I suggest you listen to the radio program “The Giant Pool of Money” produced by This American Life in collaboration with NPR (or you can read the transcript). They have interviewed mortgage brokers, bankers and the Wall Street types and none of these guys suggest that it was the government who put a gun to their head to make them give out those “liar” loans. Instead it was their own greed – some of those involved were making $75000 to $100000 a month! Under those conditions,do you really think they had to be threatened by anybody?
    I understand that you don’t like President Obama and the Democrats but try to stick to the facts, otherwise your blog will start losing credibility

  15. Rick: I am not letting the banks, the syndicators, or the ratings agencies off the hook on this. My point is that the government played a significant and blameworthy role in the mess we are in.

    FV: For every anecdote I am sure you heard on the NPR piece, I have read or heard a similar anecdote from a banker who claims that they were threatened with government retaliation if they did not become more aggressive in making sub-prime loans with lower underwriting standards in low income communities. I am not – repeat – am not excusing the greed on behalf of the lending community that decided to go with the flow and exploit the situation. My point is that the flow was at least encouraged if not initiated by government policy.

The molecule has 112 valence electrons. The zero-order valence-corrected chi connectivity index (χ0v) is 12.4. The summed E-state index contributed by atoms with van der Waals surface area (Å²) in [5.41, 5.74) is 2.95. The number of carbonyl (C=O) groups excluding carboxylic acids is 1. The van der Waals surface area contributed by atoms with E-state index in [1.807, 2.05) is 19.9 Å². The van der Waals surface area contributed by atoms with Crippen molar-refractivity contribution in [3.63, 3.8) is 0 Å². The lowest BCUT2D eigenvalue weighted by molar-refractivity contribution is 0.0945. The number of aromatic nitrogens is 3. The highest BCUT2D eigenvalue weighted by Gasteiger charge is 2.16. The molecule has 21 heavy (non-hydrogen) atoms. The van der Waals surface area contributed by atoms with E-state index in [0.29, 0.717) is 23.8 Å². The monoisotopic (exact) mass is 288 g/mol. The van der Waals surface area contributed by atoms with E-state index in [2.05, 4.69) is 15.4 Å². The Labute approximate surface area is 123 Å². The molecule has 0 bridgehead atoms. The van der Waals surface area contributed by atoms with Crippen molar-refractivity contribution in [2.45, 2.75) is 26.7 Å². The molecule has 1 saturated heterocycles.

As for Obama, I do not dislike him. But it seems that the markets dislike him immensely. It is unfortunate that none of his skills – which are impressive – are useful in this economic crisis we are in. Regardless of your political inclinations, you must recognize that Obama’s background could not have prepared him for where he now finds himself. John McCain would also be out of his element. This is when I wish Mitt Romney could have run as a Democrat and gotten himself elected. His skills would have been useful now and the markets would be responding to that in a favorable way. Thanks for your comment. I appreciate your views.